But it wasn’t so simple. “The soil’s different here, and it needs to be modified,” he said. Truffles require soil with a pH of 7 to 8, which is significantly higher than most soil found in North Carolina and the Eastern U.S. Garland added lime to the soil to increase the alkalinity.
“Around the 12th year of our orchard, we did a drastic soil mediation, and in 1992 we finally got truffles,” he said.
Other operations sprung up, with upstarts buying inoculated seedlings from the Garlands or other grower-providers. Recently, the North American Truffle Growers Association, the industry’s trade group, estimated that as of 2020, there are about 200 orchards of at least one acre in production in the United States.
But Charles Lefevre, who founded the Oregon-based New World Truffières 20 years ago, guesses the number is higher. “There’s fewer than a thousand, but my company alone provides seedlings to more than 100 growers,” he said. Upchurch, the founder of Carolina Truffières, said there were about 200 orchards in North Carolina alone.
Many farmers are tight-lipped about their business. “A lot of growers ended up planting bad trees and don’t want to talk about their failures,” said Upchurch. But farmers can also be wary of publicizing their successes, given the possibility of theft of their valuable and portable produce.
Most farmers plant 400 to 500 trees per acre that can yield 50 to 100 pounds of truffles per year. That produces upwards of $50,000 in revenue per acre—but most farms are less than ten acres and the start-up costs are high.
“It costs a minimum of $15,000 to $20,000 per acre to buy the seedlings and get started in the truffle business, and that doesn’t include the cost of the land or the years of labor and investment to keep it going,” said Garland, whose family currently has 10 acres under production.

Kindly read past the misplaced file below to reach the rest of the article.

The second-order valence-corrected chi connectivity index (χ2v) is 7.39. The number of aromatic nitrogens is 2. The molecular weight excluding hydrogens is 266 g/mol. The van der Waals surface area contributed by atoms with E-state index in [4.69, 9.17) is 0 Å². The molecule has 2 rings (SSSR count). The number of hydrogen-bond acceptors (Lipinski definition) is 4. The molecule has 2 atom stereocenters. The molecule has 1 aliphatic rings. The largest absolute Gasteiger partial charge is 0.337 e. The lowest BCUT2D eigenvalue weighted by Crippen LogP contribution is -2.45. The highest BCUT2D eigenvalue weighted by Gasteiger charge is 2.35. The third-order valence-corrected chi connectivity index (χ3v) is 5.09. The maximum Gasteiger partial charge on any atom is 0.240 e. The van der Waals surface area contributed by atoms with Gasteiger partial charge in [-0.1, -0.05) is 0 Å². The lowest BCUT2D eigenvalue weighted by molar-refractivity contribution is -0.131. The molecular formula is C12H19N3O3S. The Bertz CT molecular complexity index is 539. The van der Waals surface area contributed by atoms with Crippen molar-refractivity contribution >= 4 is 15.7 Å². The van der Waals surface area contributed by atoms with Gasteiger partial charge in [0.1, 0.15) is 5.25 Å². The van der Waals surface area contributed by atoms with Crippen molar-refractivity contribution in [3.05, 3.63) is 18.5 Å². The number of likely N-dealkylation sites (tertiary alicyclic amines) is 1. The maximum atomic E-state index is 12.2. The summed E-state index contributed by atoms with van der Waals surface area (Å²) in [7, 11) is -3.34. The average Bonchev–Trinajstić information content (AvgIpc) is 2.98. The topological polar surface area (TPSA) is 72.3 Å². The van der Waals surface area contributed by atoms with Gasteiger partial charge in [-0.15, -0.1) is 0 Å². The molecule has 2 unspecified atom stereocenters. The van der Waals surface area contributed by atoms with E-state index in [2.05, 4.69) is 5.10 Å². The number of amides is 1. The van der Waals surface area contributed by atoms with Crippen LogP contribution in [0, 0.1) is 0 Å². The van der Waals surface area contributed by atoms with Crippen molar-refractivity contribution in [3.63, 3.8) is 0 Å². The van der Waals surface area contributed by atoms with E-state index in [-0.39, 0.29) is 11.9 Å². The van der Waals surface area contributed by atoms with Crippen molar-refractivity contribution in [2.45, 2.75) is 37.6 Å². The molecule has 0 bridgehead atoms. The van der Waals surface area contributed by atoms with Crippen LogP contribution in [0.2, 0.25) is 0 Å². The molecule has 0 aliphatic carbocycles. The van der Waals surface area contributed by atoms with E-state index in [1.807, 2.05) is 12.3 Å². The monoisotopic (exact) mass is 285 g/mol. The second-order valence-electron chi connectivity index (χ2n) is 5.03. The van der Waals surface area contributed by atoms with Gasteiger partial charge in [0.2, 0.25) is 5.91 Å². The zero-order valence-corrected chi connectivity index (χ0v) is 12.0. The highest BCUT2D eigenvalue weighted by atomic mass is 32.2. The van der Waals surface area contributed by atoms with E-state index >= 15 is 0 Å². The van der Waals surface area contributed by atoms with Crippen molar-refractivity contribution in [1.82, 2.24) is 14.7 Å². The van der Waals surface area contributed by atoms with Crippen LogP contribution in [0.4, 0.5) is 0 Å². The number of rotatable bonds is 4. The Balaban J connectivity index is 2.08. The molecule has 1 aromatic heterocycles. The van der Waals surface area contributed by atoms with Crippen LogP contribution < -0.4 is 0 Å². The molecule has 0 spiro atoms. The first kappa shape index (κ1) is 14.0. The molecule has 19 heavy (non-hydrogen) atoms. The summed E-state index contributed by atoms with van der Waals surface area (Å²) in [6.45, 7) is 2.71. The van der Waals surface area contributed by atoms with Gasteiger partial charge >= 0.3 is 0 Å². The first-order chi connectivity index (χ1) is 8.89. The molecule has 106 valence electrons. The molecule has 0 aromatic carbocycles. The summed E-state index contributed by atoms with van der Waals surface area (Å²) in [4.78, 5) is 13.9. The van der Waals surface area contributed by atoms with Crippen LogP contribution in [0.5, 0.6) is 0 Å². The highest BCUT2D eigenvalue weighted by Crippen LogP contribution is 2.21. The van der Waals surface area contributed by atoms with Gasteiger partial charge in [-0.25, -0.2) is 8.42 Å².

Meanwhile, disease is a constant threat. Many orchards have succumbed to Eastern Filbert Blight, a fungal disease that preys upon European hazelnut trees. Nearly 20 years ago, the blight ravaged Garland’s orchard as well as a large operation near Charlotte, Piedmont Valley Truffles.
“One of the big mistakes truffle farmers made was starting with European trees,” Upchurch said. He visited one North Carolina orchard recently that had been there 18 years.
“But it was all hazels,” he said. “Half were dead, and half were infected.”
Esnard and his partners had thought that they’d plant black Pèrigords like Garland, with whom they consulted, or perhaps Burgundy truffles, another popular species. (The world’s most expensive varietal is the Italian white truffle; a two-pound specimen sold for $118,000 at auction last year, but it has to be successfully farmed.)
But there were some concerns in Truffletopia. While Garland and other farmers had shifted from European hazelnut trees to hybridized trees that were more resistant to the blight, they were not immune to it. Plus, the partners were hoping to get product to the market without waiting a decade for their orchard to mature.
“We’re not millionaires, and we can’t just burn through money,” Esnard said.
Last year, Esnard attended a North American Truffle Growers Association conference in California where he met Omoanghe Isikhuemhen, who suggested a different approach to truffle farming. Isikhuemhen, known to many as simply “Dr. Omon,” grew up in Nigeria in a family of subsistence farmers and studied botany at the University of Benin, focusing on mushrooms. He earned a doctorate in microbiology in the Czech Republic, conducted research at Duke University and in Japan, and joined the faculty at North Carolina A&T in 2002, initially focusing on shiitake mushrooms, developing hundreds of new strains.